AHMEDABAD, India (AFP) – At least 29 people were killed and over 100 wounded Saturday in a string of more than a dozen coordinated bomb attacks in the tinderbox western Indian city of Ahmedabad, officials said.
Indian television channels said a little-known Islamist group calling itself the “Indian Mujahedeen” had claimed responsibility, and the state’s right-wing Hindu leader warned he “shall not spare” the culprits.
Ahmedabad is the communally-sensitive capital of the opposition Hindu nationalist-ruled state of Gujarat, where thousands were killed in Hindu attacks against Muslims in 2002.
The series of 16 bombings in the city, two of them targeting emergency hospitals trying to deal with the victims, came just a day after a similar wave of attacks in the southern technology city of Bangalore.
A police spokesman said 29 bodies had been recovered and more than 100 people admitted to hospital. Many were hit by flying nuts, bolts and ball bearings packed into bombs that were clearly designed to cause maximum casualties.
“The land of Mahatma Gandhi has been bloodied by terrorists whom we shall not spare,” said Narendra Modi, the firebrand chief minister of Gujarat state — the birthplace of India’s independence hero.
“Terrorists are waging a war against India. We should be prepared for a long battle against terrorism,” he said.
The bombs were detonated with timer devices and all went off in the space of 36 minutes, officials said.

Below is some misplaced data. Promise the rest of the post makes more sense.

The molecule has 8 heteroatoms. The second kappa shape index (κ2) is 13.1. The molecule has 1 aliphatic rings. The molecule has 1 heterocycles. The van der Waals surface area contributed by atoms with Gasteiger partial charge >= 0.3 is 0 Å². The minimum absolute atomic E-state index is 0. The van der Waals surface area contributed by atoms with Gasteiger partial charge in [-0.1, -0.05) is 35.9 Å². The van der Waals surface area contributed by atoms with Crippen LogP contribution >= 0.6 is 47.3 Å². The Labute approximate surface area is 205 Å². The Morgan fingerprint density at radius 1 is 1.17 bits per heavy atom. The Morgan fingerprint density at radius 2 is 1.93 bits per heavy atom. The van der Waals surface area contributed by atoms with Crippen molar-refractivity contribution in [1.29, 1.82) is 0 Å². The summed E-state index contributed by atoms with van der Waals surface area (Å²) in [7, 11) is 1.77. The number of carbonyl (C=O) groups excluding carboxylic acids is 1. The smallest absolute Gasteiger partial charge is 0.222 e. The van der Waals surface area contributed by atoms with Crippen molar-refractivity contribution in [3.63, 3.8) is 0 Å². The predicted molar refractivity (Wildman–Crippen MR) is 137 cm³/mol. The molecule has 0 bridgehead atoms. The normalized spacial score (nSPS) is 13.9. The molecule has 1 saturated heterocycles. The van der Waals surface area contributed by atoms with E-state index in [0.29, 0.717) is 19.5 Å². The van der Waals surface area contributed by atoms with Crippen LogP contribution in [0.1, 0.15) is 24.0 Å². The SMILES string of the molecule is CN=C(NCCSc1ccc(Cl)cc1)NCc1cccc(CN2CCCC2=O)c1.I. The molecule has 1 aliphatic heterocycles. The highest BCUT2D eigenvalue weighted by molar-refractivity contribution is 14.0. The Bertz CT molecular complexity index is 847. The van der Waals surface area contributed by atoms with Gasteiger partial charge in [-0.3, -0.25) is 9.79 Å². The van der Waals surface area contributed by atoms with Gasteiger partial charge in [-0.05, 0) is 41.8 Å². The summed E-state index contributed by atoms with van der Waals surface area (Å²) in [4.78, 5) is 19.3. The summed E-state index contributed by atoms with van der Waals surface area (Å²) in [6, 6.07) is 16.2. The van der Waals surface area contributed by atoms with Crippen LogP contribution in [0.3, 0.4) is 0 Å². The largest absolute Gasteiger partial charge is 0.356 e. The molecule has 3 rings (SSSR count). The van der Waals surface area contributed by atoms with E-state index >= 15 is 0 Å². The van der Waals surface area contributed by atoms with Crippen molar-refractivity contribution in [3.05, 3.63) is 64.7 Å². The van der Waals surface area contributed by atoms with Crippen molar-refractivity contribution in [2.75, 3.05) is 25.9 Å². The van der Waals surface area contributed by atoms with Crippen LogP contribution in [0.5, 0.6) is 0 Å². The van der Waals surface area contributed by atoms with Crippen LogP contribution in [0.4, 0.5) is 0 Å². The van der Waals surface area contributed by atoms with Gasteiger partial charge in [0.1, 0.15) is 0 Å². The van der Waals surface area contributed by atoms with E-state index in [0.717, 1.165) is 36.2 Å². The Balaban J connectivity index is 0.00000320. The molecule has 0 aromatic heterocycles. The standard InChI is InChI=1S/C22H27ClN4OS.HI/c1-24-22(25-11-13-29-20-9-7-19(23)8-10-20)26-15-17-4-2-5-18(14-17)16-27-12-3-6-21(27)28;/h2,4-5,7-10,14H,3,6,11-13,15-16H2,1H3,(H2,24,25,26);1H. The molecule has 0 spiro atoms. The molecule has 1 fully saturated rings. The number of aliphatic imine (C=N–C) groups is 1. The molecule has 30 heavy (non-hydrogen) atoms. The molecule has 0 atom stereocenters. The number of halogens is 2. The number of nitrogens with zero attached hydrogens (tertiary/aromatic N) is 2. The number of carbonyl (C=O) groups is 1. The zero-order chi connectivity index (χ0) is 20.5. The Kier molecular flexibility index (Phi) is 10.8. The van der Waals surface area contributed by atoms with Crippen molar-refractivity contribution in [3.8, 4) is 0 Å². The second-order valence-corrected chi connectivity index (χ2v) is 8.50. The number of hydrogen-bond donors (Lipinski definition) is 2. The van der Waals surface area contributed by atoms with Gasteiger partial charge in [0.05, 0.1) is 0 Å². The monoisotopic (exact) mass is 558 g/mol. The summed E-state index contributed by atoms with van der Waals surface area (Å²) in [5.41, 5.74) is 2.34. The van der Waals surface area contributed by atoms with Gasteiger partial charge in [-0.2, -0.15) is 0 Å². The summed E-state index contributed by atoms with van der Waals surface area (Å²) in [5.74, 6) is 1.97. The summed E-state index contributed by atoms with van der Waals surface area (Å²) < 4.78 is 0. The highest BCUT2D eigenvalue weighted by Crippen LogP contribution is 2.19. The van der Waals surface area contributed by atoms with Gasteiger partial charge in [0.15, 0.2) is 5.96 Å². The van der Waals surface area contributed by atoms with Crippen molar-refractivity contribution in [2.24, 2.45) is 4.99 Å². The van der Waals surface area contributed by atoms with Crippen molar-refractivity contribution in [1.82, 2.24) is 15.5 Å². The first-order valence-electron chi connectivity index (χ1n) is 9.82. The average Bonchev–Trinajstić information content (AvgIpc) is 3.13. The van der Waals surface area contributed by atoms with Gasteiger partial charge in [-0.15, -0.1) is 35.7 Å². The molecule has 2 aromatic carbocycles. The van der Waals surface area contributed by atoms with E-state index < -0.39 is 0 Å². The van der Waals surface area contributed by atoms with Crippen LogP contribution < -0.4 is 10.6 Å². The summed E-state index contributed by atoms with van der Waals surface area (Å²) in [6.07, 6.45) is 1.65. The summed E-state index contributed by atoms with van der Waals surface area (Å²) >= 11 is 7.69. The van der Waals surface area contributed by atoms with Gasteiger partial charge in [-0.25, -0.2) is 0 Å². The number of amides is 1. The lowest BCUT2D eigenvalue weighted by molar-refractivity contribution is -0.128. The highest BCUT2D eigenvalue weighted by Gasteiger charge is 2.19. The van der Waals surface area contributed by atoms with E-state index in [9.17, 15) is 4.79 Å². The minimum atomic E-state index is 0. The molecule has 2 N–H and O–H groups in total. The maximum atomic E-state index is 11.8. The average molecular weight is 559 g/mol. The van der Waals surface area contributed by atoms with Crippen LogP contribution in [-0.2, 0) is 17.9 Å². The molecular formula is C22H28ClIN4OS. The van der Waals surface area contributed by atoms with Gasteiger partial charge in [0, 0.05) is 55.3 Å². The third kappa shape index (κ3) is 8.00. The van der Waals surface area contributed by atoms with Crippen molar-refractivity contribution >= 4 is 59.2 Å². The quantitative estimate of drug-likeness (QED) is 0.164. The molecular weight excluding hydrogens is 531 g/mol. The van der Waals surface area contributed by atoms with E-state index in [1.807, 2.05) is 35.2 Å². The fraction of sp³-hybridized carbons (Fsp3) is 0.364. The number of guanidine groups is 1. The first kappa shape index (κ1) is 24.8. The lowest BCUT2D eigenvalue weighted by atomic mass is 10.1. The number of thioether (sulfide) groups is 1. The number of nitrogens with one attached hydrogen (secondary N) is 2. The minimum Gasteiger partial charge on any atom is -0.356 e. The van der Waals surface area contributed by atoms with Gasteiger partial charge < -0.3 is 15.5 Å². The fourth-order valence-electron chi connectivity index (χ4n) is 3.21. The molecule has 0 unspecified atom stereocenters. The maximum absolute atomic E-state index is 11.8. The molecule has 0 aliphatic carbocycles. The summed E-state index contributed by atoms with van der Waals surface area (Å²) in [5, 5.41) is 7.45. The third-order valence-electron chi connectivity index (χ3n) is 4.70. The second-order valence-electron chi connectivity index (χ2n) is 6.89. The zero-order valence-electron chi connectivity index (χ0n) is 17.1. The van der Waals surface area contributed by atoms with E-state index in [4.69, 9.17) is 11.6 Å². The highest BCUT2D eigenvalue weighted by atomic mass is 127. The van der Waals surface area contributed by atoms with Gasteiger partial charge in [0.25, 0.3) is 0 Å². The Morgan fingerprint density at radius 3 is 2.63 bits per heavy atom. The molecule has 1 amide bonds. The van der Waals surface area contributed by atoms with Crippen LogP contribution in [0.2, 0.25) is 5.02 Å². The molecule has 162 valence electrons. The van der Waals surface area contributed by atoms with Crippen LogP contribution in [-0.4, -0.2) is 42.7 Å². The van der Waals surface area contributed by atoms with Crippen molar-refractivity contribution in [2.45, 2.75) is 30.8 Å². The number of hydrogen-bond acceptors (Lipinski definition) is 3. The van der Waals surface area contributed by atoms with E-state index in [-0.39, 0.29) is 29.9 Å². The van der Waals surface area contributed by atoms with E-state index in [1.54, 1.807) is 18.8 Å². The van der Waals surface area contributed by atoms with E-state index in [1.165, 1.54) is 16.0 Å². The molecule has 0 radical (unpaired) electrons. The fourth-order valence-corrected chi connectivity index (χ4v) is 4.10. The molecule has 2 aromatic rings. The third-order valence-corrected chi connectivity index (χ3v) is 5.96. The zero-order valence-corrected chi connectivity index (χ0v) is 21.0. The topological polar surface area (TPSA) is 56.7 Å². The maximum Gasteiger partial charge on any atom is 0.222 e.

“We saw a blue bag near the trauma centre, and before we could react we saw it explode in a shine of blinding light,” said doctor Vipul Patil at the privately-run Dhanwantari Hospital.
Reporters at two hospitals saw victims with severe injuries lying on the floor as panicked medical staff, themselves traumatised by the bombs, struggled to cope. The emergency room of another hospital was littered by broken glass and smeared with blood.
India had sounded a nationwide alert on Friday after a series of eight low-intensity bombs went off in IT capital Bangalore and left one dead and seven wounded.
Major Indian cities have been hit by a string of apparently well-planned bomb attacks in recent years, with officials in the capital regularly pointing the finger at arch-rival Pakistan or militants backed by Islamabad.
Pakistan denies backing Muslim militants, including those operating in the disputed Himalayan state of Kashmir.
But earlier in the week India said the two countries’ peace process was “under stress,” repeating allegations that “elements” in Islamabad were behind an upsurge in militant activities including this month’s suicide attack against its Kabul embassy.
“We are surprised that despite a high security alert sounded yesterday after the bomb attacks in Bangalore, the blasts occurred today in Ahmedabad. We are shocked,” India’s Junior Home Minister Shakeel Ahmed said in New Delhi.
“It seems there is a lack of coordination between (federal) intelligence agencies and people involved in the policing,” he said.
An Indian security expert and former head of the country’s foreign intelligence service, B. Raman, said he feared a communal backlash in Gujarat, where tensions from the 2002 violence still linger.
State leader Modi is a highly controversial figure in India — and is still accused of turning a blind eye to the 2002 Hindu-Muslim riots which left 2,000 people, mostly Muslims, dead.
“Hospitals are targeted to maximise public anger and this is serious,” he said.
After Saturday’s attacks, large numbers of police and paramilitaries were quickly mobilised. India’s Prime Minister Manmohan Singh also appealed for calm.
“So far there has been no communal tensions in Gujarat or in Ahmedabad and we thank god for that,” said the state’s federally-appointed Governor Navin Kishore Sharma.